A newly appointed envoy to oversee Guantanamo looks like a commitment to take the issue seriously, says Mendez. But he also noted that the Pentagon official, who for years has been in charge of Guantanamo on issues of detention, has admitted after resignation that the facility needs to be closed. Both are signs of a move toward progress, according to Mendez.

Accusations of misconduct, however, have continued to pour into the media – the most notable recent allegation having to do with sexual abuse and harassment. 

 Shaker Aamer

Shaker Aamer, the last British resident imprisoned in Guantanamo Bay, says he suffers from regular assaults, including those of a sexual nature, from the guards. He has spent more than 11 years there without charge.

Yet Aamer’s lawyer Clive Stafford Smith told RT that his client will most likely be sent to Saudi Arabia by the US, because in Britain he is a crucial witness in a criminal investigation that authorities would allegedly like to disappear.

The overwhelmingly anti-US coverage of the strike from media around the world, has spurred the US administration into belated action. Obama has stepped up calls for Congress to follow his lead in closing the facility.

Gitmo prisoner support groups have criticized successive British governments for not doing enough to free Aamer. The latest wave of calls for his release came over concerns that the US was seeking ways to render him to Saudi Arabia, a move that he has pledged to resist “every step of the way.”

Another strong criticism leveled at the prison recently came from Senator Dianne Feinstein, chairwoman of the Senate Intelligence Committee, who called operating the prison “a massive waste of money.”

"Ten years with no hope, no trial [and] no charge,” for those inmates, Sen. Feinstein said.

The chairwoman also slammed the Obama administration for permitting prison officials to force-feed detainees, saying "I believe it violates international norms and medical ethics, and at Guantanamo it happens day after day.”

Now in addition to human rights error and the ongoing urging of President Obama, the escalating cost of keeping dozens of men locked up indefinitely could finally prompt that sort of response, especially during an era of sequestering that has stripped the Pentagon of much of its funding this year already.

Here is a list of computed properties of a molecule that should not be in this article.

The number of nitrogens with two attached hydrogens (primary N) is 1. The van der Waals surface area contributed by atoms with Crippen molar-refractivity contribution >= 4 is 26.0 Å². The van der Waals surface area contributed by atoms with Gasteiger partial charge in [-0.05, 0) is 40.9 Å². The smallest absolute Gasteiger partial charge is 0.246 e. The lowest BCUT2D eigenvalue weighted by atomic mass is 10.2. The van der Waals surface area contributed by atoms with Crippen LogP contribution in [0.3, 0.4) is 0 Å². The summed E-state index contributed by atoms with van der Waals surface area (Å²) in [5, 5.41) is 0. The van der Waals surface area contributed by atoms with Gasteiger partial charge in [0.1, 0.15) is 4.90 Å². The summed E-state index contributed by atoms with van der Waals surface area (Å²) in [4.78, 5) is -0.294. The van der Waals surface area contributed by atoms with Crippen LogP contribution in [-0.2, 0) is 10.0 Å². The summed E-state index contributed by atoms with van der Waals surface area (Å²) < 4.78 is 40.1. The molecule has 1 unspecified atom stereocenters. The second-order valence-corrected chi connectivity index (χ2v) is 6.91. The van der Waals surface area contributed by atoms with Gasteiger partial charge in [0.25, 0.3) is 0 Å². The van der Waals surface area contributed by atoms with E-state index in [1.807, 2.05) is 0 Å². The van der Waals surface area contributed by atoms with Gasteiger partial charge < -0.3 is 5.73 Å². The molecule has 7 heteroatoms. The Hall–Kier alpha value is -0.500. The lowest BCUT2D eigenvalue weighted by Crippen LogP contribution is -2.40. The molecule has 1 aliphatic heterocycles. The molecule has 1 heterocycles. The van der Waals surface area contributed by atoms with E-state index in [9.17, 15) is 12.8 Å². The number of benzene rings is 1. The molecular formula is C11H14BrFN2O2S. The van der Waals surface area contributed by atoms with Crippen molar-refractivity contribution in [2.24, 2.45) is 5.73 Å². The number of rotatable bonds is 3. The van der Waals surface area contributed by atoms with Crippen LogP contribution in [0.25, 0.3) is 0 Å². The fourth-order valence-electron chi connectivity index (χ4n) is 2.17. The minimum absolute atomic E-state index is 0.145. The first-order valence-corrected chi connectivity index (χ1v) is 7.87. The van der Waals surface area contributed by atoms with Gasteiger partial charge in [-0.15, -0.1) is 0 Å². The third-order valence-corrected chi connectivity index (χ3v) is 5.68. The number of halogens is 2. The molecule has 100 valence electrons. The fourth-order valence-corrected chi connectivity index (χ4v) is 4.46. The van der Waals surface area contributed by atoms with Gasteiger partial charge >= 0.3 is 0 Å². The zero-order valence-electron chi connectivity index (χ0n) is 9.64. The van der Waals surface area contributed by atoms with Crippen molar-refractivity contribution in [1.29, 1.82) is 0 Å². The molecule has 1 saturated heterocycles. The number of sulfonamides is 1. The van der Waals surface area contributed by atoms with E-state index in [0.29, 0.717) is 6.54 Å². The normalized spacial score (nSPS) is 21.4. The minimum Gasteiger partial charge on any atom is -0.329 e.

A little more than a week ago, an analysis, first provided to Secretary of Defense Chuck Hagel and made public last week, concluded that the cost of keeping the Pentagon open will amount to $5.242 billion by the end of 2014.

Despite this, the Republicans maintain that any plans for release are putting American lives at risk. Republican reasoning is that the inmates wish America ill, and since they were caught on the battlefield, Guantanamo is exactly where they should stay.

Comments (6)

 

fran7 07.08.2013 06:05

So much for Justice USA Style when these inmates are denied a proper trial. USA government should read its own constitution which is mostly very good if you abide by it which The USA government clearly does not.
Physical and mental torture contravenes international law and common decency so USA cannot claim to be champions of freedom because USA government lacks integrity in this respect. Gitmo is also economic suicide as it cost millions of dollars each week which could be spent on USA citizens for a better life.

 

Dan 06.08.2013 17:02

Let them die it's what they want. No I could care less if they die. They serve no purpose in keeping them alive anyway.

 

Ken Horn 06.08.2013 16:49

This abomination to human suffering needs to be closed and those there sent to respective countries whether they want them or not. This obssesive fear of "Terrorism" ; needs to be put into perspective. To imprision indefinitely is inhumane.
A nation that is afraid to let its people judge the truth and falsehood in an open market is a nation that is afraid of its people.
John F. Kennedy